Ponderosa Room

Ponderosa Room at the Blue Mountain Bed and Breakfast

The Ponderosa Room, like the Sage Brush and Bitterroot Rooms, has a Western feel. Located in the main house, it is a nice alternative to the Rose Room which has Victorian appeal, or the Syringa Suite which offers a Japanese decor. The Ponderosa is also our only dog-friendly room. We keep all other rooms and common areas pet-free so that those with severe allergies can fully enjoy the bed and breakfast.

The Ponderosa, priced like the Sage Brush, ($134 low season and up to $165 high season) is the only room not listed on our reservation page. To avoid an over-booking of the bed and breakfast, we ask that you call to reserve the Ponderosa Room if you are interested.

About the room…
The Ponderosa is a welcoming and very relaxing room, with a locally hand crafted king-sized log bed, pillow-top mattress, and down comforter. Sliding glass doors open onto a private deck where one can sit and enjoy the amazing Missoula valley view and towering ponderosa pines. The bath is done in granite and tile and includes a one-person jetted tub/shower combination. From either the recliner or bed, a person can read, enjoy the view, or snuggle in and watch movies on the flat screen TV with DVD player. This room comes with a  small fridge and air conditioning unit.

The Ponderosa Room’s decor takes a person “into the woods.” The trim work is done with blued ponderosa pine, milled from several trees right here on the mountain. Tools of the trade from days gone by are artistically mounted on several walls, telling a story of Swedish-American heritage that was linked to forestry and farming. Many of the displayed tools belonged to Elaine’s great grandfather, Axel Emil Anderson, who worked as a log scaler in a sawmill before emigrating to America from Sweden. There are also many tools and family artifacts on display in the library, just next door. These belonged to Axel’s brother, Ole Anderson, who not only was a carpenter by trade, but was one of the very first guides, photographers and entrepreneurs in Yellowstone Park. A hand-made “pioneer”quilt hangs over the bed of the Ponderosa Room, a reminder of the hard-earned accomplishments made by those who came west in the early days. The quilt is a treasured wedding gift, made by Elaine’s P.E.O. sister, Sally Wright, in 2002.

The Ponderosa Room is definitely a bear’s dream come true, and several “have taken up residency” on the plush bed. What’s not to like about this cozy room that looks out over majestic pine trees and comes with a different breakfast assortment each day which just might include blueberry-huckleberry sourdoughs, home-made biscuits with valley-grown honey, or oven broiled macadamia nut French toast served with an assortment of maple and berry syrups. SWEET DREAMS!

Animal’s Rule:
Well mannered dogs (and some cats and other fuzzy fellows- please inquire) are welcome in the Ponderosa Room. We allow either one medium-large dog or two small dogs at a time. We ask that if your dog has to be left alone in the room that it be crated. There is a flat $20 “fuzz” fee per dog for up to 3 days ($5 a day there after.) Please bring a leash so you can enjoy the many trails behind the bed and breakfast.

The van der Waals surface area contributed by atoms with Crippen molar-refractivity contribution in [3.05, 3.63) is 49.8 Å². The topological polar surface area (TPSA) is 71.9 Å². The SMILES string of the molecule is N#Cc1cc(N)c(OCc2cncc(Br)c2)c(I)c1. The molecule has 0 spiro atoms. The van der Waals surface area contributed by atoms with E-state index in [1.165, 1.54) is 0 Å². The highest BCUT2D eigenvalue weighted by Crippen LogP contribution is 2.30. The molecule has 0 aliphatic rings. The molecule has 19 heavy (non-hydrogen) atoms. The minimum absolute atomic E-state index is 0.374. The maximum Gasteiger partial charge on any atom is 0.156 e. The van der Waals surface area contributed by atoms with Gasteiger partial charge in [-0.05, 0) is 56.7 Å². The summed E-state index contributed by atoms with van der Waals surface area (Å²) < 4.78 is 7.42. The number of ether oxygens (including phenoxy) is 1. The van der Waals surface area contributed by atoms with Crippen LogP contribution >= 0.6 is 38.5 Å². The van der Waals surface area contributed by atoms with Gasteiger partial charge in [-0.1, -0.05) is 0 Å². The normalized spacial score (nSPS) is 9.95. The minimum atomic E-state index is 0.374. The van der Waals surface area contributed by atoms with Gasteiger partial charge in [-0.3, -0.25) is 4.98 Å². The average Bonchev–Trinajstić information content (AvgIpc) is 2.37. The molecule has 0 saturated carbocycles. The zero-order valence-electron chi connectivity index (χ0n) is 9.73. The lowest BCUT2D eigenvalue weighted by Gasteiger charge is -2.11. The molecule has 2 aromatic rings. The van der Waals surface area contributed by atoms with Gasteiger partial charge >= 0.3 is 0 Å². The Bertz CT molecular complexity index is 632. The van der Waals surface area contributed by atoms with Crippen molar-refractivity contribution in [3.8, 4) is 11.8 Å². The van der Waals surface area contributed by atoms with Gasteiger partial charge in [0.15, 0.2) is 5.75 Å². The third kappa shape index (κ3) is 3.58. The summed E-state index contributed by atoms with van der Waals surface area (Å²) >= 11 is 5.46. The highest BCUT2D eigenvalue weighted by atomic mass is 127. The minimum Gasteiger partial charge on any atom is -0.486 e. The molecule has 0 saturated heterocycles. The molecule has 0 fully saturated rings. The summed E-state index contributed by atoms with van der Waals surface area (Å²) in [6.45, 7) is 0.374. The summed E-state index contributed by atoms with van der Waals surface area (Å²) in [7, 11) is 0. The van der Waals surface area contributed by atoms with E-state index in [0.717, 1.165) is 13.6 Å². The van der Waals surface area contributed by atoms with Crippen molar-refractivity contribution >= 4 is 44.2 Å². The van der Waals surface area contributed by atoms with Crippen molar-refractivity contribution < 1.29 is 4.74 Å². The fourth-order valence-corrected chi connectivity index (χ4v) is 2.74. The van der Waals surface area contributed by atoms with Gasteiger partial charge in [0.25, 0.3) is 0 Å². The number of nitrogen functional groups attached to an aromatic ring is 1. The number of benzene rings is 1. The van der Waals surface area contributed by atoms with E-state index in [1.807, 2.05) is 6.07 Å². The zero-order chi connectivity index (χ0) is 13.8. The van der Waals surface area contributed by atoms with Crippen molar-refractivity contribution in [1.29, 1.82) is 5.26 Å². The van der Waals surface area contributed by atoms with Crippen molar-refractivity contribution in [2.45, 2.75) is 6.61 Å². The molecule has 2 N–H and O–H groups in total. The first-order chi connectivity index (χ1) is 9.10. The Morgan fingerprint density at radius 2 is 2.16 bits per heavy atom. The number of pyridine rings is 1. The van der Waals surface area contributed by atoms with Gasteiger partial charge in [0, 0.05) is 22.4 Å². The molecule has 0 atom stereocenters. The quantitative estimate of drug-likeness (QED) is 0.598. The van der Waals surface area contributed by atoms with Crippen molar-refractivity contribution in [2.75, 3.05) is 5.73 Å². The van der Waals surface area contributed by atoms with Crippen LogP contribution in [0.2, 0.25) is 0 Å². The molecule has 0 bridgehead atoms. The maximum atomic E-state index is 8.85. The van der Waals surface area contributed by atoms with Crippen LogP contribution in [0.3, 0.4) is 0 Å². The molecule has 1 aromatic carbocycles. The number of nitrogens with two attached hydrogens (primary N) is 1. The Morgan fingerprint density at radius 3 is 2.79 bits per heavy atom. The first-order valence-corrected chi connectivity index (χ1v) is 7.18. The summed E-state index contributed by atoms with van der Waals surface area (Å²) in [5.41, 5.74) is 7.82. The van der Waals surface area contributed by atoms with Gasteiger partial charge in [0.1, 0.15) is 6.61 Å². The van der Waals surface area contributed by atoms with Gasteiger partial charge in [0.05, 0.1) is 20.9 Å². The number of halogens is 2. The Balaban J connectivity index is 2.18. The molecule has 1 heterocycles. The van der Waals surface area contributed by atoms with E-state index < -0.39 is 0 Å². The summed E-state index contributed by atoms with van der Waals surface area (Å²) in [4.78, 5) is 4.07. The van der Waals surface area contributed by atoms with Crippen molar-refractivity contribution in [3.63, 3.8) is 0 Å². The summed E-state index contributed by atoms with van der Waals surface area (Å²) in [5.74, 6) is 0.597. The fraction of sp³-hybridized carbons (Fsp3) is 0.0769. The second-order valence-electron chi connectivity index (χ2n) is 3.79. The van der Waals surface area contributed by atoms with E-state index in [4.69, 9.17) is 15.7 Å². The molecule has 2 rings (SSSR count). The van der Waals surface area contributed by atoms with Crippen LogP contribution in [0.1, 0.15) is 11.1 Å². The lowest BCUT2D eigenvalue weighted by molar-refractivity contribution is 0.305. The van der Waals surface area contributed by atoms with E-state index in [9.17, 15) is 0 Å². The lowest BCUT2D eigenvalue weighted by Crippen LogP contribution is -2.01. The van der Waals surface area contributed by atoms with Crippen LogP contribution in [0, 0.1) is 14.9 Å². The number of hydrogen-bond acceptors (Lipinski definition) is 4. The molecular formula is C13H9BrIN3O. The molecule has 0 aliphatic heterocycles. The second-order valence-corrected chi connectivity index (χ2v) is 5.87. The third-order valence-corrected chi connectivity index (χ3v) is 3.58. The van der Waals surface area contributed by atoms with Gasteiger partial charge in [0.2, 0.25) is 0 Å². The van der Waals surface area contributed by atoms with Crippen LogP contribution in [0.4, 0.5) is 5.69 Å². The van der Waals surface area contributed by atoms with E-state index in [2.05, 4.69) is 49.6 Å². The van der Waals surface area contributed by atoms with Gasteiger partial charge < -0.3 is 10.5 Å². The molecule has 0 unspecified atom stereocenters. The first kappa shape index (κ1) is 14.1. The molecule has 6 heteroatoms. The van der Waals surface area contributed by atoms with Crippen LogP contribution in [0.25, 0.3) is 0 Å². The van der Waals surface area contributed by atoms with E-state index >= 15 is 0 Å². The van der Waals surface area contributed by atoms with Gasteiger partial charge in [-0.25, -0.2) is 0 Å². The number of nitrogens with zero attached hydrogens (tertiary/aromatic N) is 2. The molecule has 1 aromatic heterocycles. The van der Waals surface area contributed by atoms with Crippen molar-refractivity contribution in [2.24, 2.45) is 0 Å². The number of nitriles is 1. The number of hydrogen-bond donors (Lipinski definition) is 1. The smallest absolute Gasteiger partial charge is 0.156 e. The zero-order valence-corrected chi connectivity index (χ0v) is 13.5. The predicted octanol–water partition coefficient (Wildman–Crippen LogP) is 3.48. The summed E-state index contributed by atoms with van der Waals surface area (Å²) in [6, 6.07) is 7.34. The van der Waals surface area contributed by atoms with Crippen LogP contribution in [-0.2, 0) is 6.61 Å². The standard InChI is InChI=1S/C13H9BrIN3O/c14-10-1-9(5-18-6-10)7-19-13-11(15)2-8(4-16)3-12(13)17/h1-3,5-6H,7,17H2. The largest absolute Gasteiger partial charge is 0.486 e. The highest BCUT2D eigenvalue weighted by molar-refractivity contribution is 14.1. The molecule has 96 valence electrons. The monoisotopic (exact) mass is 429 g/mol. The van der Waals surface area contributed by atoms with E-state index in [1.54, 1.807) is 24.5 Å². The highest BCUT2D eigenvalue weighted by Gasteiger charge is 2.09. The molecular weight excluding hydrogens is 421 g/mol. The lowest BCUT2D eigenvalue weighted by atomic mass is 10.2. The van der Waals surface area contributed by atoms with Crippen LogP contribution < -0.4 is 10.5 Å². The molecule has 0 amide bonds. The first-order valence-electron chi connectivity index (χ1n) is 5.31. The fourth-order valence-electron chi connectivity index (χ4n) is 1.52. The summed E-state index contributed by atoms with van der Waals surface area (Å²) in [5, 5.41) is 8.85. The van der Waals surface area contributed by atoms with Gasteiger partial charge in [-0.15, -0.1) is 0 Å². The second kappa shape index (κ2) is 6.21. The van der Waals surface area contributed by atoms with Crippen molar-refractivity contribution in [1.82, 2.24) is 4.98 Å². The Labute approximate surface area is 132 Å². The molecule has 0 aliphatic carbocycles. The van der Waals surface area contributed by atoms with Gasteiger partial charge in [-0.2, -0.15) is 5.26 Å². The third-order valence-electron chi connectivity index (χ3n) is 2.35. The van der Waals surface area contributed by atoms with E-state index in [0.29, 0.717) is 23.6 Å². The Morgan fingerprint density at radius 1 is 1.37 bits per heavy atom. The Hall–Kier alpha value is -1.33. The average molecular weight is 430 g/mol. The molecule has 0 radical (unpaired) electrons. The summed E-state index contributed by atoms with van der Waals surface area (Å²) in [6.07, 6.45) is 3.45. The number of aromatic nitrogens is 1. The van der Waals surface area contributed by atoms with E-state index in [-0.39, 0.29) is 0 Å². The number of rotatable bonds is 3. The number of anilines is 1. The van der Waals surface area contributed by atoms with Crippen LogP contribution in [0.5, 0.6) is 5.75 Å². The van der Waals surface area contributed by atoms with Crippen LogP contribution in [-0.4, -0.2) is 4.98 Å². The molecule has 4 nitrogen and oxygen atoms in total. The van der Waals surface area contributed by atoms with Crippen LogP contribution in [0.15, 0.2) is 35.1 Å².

View additional bed and breakfast rooms

Bitterroot Room | Rose Room | Sagebrush Suite | Syringa Suite

Rates & Amenities

$134 to $165 in Peak season

This room features:

  • Queen Size Bed
  • Handmade Quilt
  • Private Deck
  • Whirlpool Tub
  • Heated Floor
  • Air Conditioning
  • TV with DVD player (no TV reception)
  • Pet-friendly room

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History of the Ponderosa Pine

historyofpondarosapineThe ponderosa pine is Montana’s state tree and an important natural resource for the state.
Not only is the ponderosa important to the lumber industry, but it offers nutritional value to wildlife in many forms. Deer eat the needles, squirrels and many bird species, including quail eat the seeds. The crossbill has a bill that is specially adapted for reaching into the tree’s cones and the Clark’s Nutcracker has adapted an entire life style around the pine tree. It even has a special pouch under its tongue that allows the bird to carry seeds for long distances. The Clark’s Nutcracker is capable of hiding thousands of seeds in various caches and has an amazing memory for locating them later on. This adaptation allows the Nutcracker to breed in January or February because the young can feed off of winter stores. The Clark’s Nutcracker actually feeds off of a variety of different pine trees, but at our elevation here on Blue Mountain, the availability of seeds comes almost exclusively from the ponderosa pine.

As a food source, another important part of the ponderosa is its inner bark which is eaten by porcupines and was also a staple for several Indian tribes at one time. The sweet, inner bark offered nourishment after a long winter and was usually peeled on cloudy, cool days when the sap ran well. The women were the ones to remove the bark of the ponderosa. For removal of the outer bark, a chisel-type implement, often made of juniper, was used. A different tool was used to separate the sweet, edible, inner bark from the outside layer. It is known that in prehistoric times, the Kootenai used a special scraper made from mountain sheep horn. By the 1890’s the Kootenai began creating more efficient spade-like scrapers out of K.C. Baking Powder cans.